Tuesday, July 29, 2008
You couldn’t make it up if you tried. Police in Ozark, Missouri repeatedly tased a critically injured sixteen year old boy after he “refused to comply with the officers”.
The cops were called to investigate reports of a boy walking along a busy overpass, but when they got there they found young Mace Hutchinson had fallen 30 ft to the ground below, breaking his back and and foot in the process.
When he did not co-operate with the cops they pulled out their stun guns and fired them into his body, shocking him up to nineteen times with 50,000 volts.
According to the boy’s father, the actions of the police caused an elevated white blood cell count leading Mace to develop a fever that delayed vital surgery by two days.
Ozark Police Capt. Thomas Rousset tried to condone the use of the taser in comments to the media:
“He refused to comply with the officers and so the officers had to deploy their Tasers in order to subdue him. He is making incoherent statements; he’s also making statements such as, ‘Shoot cops, kill cops,’ things like that. So there was cause for concern to the officers.”
The idea that a boy with a broken back would need to be “subdued” by a team of cops is not patently ludicrous but also smacks of a desperate attempt to cover up the true events in this case.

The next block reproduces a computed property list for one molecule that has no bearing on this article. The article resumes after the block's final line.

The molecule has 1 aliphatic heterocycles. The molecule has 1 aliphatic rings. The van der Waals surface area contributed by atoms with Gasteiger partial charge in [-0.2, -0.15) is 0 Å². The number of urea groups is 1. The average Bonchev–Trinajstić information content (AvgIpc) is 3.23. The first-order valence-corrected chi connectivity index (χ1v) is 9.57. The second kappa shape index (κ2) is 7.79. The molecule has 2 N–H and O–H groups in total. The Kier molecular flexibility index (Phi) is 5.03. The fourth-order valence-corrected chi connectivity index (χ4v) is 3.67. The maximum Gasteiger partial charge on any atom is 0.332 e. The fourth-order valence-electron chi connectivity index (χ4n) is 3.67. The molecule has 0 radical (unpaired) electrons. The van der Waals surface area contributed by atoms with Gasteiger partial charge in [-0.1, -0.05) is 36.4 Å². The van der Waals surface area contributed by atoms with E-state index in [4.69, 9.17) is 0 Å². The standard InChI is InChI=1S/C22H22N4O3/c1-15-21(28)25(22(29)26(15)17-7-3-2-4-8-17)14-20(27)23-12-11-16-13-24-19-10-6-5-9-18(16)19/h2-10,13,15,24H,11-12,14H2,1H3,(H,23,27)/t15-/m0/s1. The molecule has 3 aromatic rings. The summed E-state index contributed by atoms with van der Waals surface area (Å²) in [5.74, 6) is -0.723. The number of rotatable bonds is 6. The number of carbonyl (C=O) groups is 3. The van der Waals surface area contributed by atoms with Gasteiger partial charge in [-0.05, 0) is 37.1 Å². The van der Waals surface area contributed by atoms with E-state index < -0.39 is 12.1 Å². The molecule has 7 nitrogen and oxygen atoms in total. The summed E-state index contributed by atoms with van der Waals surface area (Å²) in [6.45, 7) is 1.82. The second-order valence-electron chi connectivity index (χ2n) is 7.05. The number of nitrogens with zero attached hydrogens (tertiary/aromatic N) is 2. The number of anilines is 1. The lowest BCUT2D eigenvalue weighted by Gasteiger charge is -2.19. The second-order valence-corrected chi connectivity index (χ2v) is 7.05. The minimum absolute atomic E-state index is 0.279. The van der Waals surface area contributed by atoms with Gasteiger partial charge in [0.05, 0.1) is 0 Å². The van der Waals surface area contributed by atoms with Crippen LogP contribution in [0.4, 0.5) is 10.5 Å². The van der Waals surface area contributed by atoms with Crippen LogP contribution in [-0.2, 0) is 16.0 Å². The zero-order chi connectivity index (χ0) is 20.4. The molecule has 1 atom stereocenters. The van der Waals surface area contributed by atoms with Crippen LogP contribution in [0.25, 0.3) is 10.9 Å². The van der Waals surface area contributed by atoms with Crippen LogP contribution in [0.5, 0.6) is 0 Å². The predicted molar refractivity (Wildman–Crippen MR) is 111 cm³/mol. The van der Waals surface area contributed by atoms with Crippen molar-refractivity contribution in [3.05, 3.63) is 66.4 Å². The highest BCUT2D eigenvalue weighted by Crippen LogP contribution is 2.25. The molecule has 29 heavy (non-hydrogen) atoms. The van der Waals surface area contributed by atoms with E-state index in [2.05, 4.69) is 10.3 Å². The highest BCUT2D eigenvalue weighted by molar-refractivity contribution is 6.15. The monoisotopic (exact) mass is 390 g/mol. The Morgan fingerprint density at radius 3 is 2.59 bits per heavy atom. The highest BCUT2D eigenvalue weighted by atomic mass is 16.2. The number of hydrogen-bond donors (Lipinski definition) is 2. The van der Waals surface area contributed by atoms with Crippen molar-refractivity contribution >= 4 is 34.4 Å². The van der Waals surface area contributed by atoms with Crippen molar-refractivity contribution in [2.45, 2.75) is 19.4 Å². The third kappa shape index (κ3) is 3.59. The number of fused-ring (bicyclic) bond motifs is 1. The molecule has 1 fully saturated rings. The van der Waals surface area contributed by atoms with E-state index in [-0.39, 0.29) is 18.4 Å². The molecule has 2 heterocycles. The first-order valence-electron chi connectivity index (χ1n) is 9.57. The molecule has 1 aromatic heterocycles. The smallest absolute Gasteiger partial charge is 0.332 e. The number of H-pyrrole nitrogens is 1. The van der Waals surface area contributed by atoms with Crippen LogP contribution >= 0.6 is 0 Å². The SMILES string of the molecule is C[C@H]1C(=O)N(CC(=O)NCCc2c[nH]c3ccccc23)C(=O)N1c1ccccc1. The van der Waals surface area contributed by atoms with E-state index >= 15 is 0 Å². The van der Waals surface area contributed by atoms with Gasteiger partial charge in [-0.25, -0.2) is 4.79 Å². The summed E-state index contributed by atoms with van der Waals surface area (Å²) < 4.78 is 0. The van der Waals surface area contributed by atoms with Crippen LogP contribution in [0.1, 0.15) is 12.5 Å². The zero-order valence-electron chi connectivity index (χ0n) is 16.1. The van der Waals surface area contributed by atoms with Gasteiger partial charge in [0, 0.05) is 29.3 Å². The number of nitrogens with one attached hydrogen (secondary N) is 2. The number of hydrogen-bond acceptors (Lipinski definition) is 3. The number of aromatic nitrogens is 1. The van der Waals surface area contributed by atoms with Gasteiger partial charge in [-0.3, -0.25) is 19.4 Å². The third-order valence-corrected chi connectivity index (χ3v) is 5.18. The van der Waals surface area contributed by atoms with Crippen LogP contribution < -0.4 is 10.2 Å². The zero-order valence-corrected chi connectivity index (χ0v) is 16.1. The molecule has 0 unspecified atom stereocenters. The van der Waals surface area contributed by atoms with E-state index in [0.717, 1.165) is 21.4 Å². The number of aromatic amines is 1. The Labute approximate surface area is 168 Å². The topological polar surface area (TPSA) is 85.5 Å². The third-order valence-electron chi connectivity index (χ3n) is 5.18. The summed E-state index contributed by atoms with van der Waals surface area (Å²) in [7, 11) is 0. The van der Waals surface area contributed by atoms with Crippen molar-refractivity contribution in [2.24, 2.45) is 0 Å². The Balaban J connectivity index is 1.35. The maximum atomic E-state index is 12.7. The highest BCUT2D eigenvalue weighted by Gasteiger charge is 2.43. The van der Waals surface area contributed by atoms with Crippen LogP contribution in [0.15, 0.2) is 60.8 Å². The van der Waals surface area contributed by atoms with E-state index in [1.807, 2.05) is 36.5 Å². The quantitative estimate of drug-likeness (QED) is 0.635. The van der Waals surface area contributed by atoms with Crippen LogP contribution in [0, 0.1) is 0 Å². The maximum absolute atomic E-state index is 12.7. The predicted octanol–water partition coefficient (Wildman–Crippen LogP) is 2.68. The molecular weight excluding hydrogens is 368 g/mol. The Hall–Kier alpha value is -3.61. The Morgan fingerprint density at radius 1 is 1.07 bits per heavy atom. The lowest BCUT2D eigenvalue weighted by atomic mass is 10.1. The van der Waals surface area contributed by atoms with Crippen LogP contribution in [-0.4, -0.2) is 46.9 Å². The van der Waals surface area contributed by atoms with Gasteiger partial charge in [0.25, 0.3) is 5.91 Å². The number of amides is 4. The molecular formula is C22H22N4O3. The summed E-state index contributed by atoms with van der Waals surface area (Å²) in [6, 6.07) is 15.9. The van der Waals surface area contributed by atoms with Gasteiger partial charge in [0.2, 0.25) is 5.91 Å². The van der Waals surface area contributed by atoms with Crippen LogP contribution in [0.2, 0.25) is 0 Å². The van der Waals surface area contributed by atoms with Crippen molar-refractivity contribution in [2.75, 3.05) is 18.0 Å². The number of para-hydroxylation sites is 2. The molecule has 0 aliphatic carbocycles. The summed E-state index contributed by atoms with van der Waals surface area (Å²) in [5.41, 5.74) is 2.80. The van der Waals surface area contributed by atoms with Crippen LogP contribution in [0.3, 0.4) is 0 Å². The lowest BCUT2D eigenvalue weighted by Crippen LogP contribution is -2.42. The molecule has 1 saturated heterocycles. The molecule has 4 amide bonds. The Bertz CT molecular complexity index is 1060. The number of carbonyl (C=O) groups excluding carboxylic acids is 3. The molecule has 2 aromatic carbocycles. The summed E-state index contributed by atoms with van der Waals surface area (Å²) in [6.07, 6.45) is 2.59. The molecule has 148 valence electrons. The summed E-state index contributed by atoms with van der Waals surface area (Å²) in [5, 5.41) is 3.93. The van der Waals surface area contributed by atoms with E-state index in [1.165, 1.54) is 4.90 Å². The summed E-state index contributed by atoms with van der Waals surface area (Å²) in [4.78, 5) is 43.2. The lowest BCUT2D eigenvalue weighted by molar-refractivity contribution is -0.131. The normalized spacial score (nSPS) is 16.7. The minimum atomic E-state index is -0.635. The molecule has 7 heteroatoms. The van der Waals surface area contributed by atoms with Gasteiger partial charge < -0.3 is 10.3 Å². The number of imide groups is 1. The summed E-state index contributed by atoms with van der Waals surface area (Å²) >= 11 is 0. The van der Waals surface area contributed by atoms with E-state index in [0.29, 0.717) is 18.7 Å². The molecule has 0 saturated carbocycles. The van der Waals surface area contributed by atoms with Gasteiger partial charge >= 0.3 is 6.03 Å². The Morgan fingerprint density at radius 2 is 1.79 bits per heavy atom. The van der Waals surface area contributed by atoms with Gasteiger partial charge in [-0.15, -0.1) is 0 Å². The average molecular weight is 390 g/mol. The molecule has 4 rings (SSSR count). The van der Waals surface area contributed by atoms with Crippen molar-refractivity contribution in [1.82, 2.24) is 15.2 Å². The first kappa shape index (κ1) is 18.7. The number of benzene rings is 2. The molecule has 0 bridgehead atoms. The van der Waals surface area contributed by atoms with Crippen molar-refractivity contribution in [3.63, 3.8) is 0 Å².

This is a perfect example of how it has become the norm for cops to react with extreme physical force towards anyone who acts out of the ordinary in any way whatsoever.
We have previously carried reports of police tasing an already restrained disabled man, a 6-year-old boy who was wielding a piece of glass and a woman having diabetic seizure to name but a few, but this case trumps them all.
This behaviour is not limited to cops in the U.S. either, last November a man who slipped into a diabetic coma on the top deck of a bus in Leeds, England described how he was used for electric stun gun “target practice” after he “failed to respond to instructions” and police “mistook him for a suicide bomber”.
Tasers are supposed to be the last response before lethal action, yet police now use the taser as if it is a pair of handcuffs or pepper spray. The latest figures show that over 300 people died in one year in admitted cases in the US alone from being tased.
Prominent heart doctors have declared that there is no doubt that Tasers can cause heart problems and even induce sudden and lethal cardiac arrest.
The UN’s Committee Against Torture issued a statement on the TaserX26, in November of last year which read: “The use of TaserX26 weapons, provoking extreme pain, constituted a form of torture, and that in certain cases it could also cause death, as shown by several reliable studies and by certain cases that had happened after practical use.”
Despite these facts, we see stories every week of old women, children and disabled people being shot with tasers. The weapons are even being used in schools.
The police are now trained that “pain compliance,” a euphemism for torture, is acceptable in apprehending anyone even if that person poses no physical danger.
The heart of the issue is that this was another act of wanton police brutality and torture by means of tasing.